Be “Green:” Drink Absinthe!

Vaguely interesting article on Yahoo!News today about “scientific research” (that gets me every time) into the effects of absinthe, that drink I was turned on to by late 19th century French writers like Paul Verlaine and Charles Baudelaire. In addition to its intoxicating effects of near-mythological proportions, absinthe cast enough artists into abject poverty that the drink was eventually banned. And voila: today it is the stuff of science. Here’s an excerpt from the article:

In recent years, the psychedelic nature of absinthe has been hotly debated. Absinthe was notorious among 19th-century and early 20th-century bohemian artists as “the Green Fairy” that expanded the mind. After it became infamous for madness and toxic side effects among drinkers, it was widely banned.

The modern scientific consensus is that absinthe’s reputation could simply be traced back to alcoholism, or perhaps toxic compounds that leaked in during faulty distillation. Still, others have pointed at a chemical named thujone in wormwood, one of the herbs used to prepare absinthe and the one that gives the drink its green color. Thujone was blamed for “absinthe madness” and “absinthism,” a collection of symptoms including hallucinations, facial tics, numbness and dementia.

Prior studies suggested that absinthe had only trace levels of thujone. But critics claimed that absinthe made before it got banned in France in 1915 had much higher levels of thujone than modern absinthe produced since 1988, when the European Union lifted the ban on making absinthe.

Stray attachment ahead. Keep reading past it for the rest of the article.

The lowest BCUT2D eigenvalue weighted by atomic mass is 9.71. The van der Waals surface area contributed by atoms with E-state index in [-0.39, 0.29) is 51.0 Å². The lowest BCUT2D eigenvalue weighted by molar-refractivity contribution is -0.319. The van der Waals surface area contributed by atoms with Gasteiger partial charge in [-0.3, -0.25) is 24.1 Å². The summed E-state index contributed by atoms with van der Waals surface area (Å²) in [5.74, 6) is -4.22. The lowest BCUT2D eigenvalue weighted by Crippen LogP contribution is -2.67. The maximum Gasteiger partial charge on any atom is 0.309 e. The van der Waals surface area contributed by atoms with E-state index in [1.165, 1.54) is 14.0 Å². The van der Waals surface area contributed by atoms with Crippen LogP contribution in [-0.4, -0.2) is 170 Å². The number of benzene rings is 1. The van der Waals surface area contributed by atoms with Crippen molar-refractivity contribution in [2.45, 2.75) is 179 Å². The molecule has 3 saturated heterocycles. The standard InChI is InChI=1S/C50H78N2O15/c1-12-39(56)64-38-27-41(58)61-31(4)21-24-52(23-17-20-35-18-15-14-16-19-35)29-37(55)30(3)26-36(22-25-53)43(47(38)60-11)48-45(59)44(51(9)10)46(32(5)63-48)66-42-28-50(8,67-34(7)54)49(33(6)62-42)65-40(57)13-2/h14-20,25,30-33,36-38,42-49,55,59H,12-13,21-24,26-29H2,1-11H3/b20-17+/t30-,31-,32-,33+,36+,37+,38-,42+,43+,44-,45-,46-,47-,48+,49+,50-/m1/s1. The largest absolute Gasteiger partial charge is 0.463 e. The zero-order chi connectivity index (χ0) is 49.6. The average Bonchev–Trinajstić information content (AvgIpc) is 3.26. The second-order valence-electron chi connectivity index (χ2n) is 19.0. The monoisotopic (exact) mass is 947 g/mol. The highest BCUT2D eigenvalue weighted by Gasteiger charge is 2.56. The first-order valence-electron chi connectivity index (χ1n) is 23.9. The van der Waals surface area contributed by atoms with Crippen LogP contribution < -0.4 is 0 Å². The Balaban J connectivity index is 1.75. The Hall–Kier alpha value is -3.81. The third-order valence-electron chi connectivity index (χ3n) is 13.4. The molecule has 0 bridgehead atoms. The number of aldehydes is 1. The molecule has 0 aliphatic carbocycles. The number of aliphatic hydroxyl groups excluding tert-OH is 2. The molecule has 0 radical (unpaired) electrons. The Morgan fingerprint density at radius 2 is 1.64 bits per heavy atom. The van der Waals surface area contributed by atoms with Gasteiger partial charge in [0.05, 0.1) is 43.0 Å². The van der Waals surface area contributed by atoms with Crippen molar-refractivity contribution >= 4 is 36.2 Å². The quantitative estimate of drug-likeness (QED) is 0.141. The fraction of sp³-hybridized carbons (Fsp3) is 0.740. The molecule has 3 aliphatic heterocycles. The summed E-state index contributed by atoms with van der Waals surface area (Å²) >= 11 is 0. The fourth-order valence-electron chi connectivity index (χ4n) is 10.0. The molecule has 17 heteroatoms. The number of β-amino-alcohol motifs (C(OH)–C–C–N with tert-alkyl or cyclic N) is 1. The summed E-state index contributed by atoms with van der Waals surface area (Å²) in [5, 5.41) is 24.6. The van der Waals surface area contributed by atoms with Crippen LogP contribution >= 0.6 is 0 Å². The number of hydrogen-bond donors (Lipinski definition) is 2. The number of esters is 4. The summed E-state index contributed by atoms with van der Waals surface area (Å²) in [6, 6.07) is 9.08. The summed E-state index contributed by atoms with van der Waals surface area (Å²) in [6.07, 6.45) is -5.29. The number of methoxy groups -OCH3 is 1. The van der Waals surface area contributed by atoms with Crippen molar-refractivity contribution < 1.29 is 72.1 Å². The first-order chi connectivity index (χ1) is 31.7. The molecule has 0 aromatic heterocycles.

“Today it seems a substantial minority of consumers want these myths to be true, even if there is no empirical evidence that they are,” said researcher Dirk Lachenmeier, a chemist with the Chemical and Veterinary Investigation Laboratory of Karlsruhe in Germany.

Lachenmeier and his colleagues analyzed 13 samples of absinthe from old, sealed bottles in France, Switzerland, Italy, Spain, the Netherlands and the United States dated back to the early 1900s before the ban. After uncorking the bottles, they found relatively small concentrations of thujone in that absinthe, about the same as those in modern varieties.

Laboratory tests found no other compound that could explain absinthe’s effects. “All things considered, nothing besides ethanol was found in the absinthes that was able to explain the syndrome of absinthism,” Lachenmeier said. (Ethanol is a word for common drinking alcohol.)

The scientists are set to detail their findings in the May 14 issue of the Journal of Agricultural and Food Chemistry.

Access the full story online… 

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